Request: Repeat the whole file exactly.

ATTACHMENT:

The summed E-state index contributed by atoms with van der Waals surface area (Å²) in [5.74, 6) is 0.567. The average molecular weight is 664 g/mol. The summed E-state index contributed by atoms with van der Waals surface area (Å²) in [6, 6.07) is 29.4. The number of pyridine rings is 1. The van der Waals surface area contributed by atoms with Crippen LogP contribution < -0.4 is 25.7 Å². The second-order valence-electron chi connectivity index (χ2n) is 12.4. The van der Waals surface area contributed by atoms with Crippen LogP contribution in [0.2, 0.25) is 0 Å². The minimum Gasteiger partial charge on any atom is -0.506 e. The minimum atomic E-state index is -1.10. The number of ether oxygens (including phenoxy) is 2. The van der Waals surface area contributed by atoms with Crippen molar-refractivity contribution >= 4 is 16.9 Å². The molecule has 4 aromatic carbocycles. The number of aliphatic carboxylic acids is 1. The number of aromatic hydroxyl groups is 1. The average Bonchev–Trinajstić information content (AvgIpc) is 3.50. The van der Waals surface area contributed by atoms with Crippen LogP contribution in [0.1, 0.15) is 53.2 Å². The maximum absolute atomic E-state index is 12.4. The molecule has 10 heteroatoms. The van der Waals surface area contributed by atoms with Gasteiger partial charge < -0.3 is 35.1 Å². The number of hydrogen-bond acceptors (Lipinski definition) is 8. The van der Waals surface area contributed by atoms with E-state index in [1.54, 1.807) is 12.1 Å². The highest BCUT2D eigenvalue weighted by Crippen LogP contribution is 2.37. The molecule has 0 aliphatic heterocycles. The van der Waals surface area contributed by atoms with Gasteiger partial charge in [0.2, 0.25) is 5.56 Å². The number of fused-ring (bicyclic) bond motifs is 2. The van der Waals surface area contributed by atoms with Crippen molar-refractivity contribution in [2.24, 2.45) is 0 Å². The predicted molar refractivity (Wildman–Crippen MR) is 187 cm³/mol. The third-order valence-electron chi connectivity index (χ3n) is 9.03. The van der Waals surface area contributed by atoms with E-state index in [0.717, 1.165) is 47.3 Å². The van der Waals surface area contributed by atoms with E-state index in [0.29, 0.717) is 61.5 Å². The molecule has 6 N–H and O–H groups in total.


The summed E-state index contributed by atoms with van der Waals surface area (Å²) in [5.74, 6) is 0.567. The average molecular weight is 664 g/mol. The summed E-state index contributed by atoms with van der Waals surface area (Å²) in [6, 6.07) is 29.4. The number of pyridine rings is 1. The van der Waals surface area contributed by atoms with Crippen LogP contribution < -0.4 is 25.7 Å². The second-order valence-electron chi connectivity index (χ2n) is 12.4. The van der Waals surface area contributed by atoms with Crippen LogP contribution in [0.2, 0.25) is 0 Å². The minimum Gasteiger partial charge on any atom is -0.506 e. The minimum atomic E-state index is -1.10. The number of ether oxygens (including phenoxy) is 2. The van der Waals surface area contributed by atoms with Crippen molar-refractivity contribution >= 4 is 16.9 Å². The molecule has 4 aromatic carbocycles. The number of aliphatic carboxylic acids is 1. The number of aromatic hydroxyl groups is 1. The average Bonchev–Trinajstić information content (AvgIpc) is 3.50. The van der Waals surface area contributed by atoms with Crippen LogP contribution in [0.1, 0.15) is 53.2 Å². The maximum absolute atomic E-state index is 12.4. The molecule has 10 heteroatoms. The van der Waals surface area contributed by atoms with Gasteiger partial charge < -0.3 is 35.1 Å². The number of hydrogen-bond acceptors (Lipinski definition) is 8. The van der Waals surface area contributed by atoms with E-state index in [1.54, 1.807) is 12.1 Å². The highest BCUT2D eigenvalue weighted by Crippen LogP contribution is 2.37. The molecule has 0 aliphatic heterocycles. The van der Waals surface area contributed by atoms with Gasteiger partial charge in [0.2, 0.25) is 5.56 Å². The number of fused-ring (bicyclic) bond motifs is 2. The van der Waals surface area contributed by atoms with Crippen molar-refractivity contribution in [2.24, 2.45) is 0 Å². The predicted molar refractivity (Wildman–Crippen MR) is 187 cm³/mol. The third-order valence-electron chi connectivity index (χ3n) is 9.03. The van der Waals surface area contributed by atoms with E-state index in [0.717, 1.165) is 47.3 Å². The van der Waals surface area contributed by atoms with E-state index in [0.29, 0.717) is 61.5 Å². The molecule has 6 N–H and O–H groups in total.